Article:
The return potential for real estate is at least 30% return on investment. The fact that real estate is so profitable is the reason why 90% of the world’s millionaires invest in real estate!
I’ll show in this article that my average 30 year return for a long term rental is about 27%.
If you’d like to compare real estate to other types of investments, check out these other articles I’ve written:
- Return potential for bonds
- Return potential for mutual funds and index funds
- Return potential for precious metals
- Return potential for collectibles
- Return potential for business investments
The Four Types Of Return
Real estate offers four different ways to give a return on your initial investment:
- Appreciation of the property value
- Cash flow
- Equity added from the mortgage payment
- Tax breaks
And we can calculate the total return potential for real estate by adding together the returns for each of these four.
Appreciation Of The Property Value (15% ROI)
The return you get on your property’s appreciation is dependent on your home’s average appreciation and your down payment.
The smaller your down payment, the bigger your return on investment from home appreciation.
Take this example. There’s a $100,000 home that appreciates in value 3% every year.
So year 1 the value of the home will go up by $3,000. It doesn’t matter what my down payment was, the home will still appreciate $3,000.
If I put $50,000 down, then that would be a 6% return ($3,000 / $50,000), but if I put $20,000 down it’s a 15% return ($3,000 / $20,000).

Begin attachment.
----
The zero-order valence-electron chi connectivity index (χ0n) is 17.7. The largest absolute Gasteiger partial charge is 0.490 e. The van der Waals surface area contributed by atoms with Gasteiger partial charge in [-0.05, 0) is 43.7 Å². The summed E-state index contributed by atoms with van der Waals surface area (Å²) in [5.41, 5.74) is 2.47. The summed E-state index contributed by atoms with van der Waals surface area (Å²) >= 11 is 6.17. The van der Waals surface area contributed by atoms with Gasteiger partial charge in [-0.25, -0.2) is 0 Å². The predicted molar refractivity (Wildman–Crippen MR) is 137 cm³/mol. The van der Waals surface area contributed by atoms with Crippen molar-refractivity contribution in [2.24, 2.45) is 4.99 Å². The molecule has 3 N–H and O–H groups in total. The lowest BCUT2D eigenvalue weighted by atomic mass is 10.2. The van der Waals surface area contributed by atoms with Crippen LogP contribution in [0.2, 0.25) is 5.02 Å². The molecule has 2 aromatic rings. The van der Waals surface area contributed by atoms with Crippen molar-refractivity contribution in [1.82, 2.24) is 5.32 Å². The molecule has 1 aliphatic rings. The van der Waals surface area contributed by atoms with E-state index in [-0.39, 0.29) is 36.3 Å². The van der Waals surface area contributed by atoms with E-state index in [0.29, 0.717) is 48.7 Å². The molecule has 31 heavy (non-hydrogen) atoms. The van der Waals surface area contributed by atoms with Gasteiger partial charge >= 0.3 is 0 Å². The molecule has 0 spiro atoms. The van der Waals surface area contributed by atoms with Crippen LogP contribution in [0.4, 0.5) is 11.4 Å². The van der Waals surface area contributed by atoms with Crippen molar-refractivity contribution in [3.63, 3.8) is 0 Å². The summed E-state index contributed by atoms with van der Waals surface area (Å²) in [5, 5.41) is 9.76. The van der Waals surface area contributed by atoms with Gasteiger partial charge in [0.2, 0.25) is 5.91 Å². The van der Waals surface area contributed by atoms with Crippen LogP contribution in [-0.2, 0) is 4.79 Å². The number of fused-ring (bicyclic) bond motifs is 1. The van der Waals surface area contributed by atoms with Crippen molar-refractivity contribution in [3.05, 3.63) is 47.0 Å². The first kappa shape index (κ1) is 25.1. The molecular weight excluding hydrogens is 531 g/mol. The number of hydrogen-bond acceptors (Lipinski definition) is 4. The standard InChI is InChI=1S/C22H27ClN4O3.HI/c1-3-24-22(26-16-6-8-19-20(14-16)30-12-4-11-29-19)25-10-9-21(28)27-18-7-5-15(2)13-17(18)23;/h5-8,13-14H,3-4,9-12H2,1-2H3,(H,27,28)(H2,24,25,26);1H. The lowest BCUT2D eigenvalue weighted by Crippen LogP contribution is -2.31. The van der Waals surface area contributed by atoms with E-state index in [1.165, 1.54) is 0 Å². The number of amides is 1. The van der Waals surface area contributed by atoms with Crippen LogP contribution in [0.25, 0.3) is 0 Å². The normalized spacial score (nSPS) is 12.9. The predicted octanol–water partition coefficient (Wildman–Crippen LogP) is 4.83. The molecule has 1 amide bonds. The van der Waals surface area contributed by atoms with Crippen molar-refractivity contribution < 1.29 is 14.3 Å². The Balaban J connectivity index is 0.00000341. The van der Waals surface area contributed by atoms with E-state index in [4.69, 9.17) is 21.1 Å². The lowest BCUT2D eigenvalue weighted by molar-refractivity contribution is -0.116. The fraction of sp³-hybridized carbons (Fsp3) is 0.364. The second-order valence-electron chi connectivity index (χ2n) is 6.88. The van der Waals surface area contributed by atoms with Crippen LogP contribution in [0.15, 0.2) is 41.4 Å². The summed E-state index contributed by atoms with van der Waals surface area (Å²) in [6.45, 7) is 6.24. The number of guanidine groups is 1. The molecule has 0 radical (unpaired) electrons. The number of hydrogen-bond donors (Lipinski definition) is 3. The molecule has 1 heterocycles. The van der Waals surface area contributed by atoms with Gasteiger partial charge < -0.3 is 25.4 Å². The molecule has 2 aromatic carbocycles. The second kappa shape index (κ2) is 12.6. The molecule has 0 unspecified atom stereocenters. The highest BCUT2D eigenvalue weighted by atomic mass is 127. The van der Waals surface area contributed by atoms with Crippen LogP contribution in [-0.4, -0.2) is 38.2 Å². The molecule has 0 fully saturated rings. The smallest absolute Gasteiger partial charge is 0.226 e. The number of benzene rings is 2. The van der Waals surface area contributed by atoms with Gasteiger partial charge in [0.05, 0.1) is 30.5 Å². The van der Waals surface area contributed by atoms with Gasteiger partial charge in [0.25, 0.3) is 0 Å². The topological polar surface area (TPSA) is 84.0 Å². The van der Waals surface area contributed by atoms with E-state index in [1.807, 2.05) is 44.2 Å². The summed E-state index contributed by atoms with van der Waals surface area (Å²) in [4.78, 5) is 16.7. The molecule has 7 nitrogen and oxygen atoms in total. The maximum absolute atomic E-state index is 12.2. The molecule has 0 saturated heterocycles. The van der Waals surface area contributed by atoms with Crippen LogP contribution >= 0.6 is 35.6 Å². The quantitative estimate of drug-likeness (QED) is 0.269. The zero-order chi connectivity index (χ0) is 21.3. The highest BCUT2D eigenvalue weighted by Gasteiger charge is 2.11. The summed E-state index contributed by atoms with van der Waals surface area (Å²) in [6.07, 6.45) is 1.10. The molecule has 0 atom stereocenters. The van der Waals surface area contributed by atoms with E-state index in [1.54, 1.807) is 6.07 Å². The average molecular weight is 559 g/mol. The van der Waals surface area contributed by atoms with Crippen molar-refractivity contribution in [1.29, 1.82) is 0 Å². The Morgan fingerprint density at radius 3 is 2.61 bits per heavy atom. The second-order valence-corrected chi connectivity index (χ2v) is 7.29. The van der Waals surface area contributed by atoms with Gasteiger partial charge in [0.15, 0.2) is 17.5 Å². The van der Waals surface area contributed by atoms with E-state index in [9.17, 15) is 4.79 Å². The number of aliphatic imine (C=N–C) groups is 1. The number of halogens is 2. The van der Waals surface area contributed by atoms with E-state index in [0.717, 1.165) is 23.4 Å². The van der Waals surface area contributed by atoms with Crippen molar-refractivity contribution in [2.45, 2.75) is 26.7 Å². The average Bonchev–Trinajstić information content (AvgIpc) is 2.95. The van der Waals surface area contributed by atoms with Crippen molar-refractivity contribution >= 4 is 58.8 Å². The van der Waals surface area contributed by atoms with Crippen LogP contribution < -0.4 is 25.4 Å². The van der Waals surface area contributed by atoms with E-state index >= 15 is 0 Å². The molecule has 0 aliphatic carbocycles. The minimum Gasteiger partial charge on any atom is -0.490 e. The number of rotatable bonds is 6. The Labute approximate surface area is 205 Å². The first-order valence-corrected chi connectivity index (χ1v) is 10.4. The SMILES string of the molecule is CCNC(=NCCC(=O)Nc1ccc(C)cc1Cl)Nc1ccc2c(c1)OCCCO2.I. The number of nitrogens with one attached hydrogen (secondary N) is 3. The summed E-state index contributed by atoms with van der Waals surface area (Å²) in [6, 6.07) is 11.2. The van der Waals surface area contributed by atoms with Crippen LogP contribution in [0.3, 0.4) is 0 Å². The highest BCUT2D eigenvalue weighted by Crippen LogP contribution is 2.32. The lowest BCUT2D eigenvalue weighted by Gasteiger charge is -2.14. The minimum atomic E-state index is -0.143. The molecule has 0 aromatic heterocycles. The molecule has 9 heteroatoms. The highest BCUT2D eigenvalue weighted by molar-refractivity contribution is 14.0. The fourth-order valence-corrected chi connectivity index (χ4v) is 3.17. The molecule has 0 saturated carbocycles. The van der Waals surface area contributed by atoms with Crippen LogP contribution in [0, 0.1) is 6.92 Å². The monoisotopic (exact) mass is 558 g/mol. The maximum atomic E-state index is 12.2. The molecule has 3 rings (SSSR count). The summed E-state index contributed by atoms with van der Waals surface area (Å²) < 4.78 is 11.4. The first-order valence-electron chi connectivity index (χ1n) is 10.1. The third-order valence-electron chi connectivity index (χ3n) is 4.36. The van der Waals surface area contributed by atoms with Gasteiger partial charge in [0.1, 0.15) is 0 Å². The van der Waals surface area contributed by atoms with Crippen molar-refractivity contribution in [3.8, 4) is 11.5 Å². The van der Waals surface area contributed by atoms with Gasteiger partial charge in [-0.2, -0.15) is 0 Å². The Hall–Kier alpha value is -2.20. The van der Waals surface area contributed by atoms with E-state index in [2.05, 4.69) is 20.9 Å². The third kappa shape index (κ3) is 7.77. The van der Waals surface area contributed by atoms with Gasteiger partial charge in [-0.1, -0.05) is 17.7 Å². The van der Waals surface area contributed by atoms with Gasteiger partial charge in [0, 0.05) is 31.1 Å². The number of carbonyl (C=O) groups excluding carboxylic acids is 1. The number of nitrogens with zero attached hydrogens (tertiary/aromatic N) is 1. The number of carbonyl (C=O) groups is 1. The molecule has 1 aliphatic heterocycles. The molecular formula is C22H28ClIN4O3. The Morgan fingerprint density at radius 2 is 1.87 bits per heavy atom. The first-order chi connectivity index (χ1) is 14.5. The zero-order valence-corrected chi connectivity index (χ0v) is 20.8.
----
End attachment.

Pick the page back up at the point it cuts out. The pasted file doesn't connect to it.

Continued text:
This is why investors always want to put less money down on a property. It increases their returns!
Generally, you’ll be putting 20-25% down on an investment property, and the national average appreciation for a home is 3-4%.
This would put your returns from home appreciation at 12-20%. I’ll call it a 15% average return on investment from home appreciation.
Cash Flow (7% ROI)
Cash flow return is both the most important and hardest to predict of all the types of real estate return. It is dependent on many factors.
- Purchase price of the property
- Size of down payment (usually 20-25%)
- Rent or revenue collected
- Expenses related to repair and upkeep
- Property taxes
- HOA fees
- Property insurance
This list is far from comprehensive, so cash flow can be very difficult to predict, even with real world numbers.
My own experience with long term rentals has suggested that a first year pretax return from cash flow averages about 15-20%.
This means if I put $20,000 to purchase a property and get it up and running, I could expect to make $3,000-4,000 in cash from rent minus all expenses.
That 15-20% is only for the first year though. We’re interested in our return over long periods of time.
The following years will see expenses increase and rents increase. I generally see a 2-3% increase in cash flow each year.
This causes the long term return from cash flow to be much, much lower than the first year return.
Using my numbers, a rough estimate for a 30 year return on investment from cash flow is about 7%.
Equity Added From The Mortgage Payment (5% ROI)
Your mortgage is an expense when you’re measuring cash flow returns, but a portion of your mortgage increases the amount of equity you have in your property.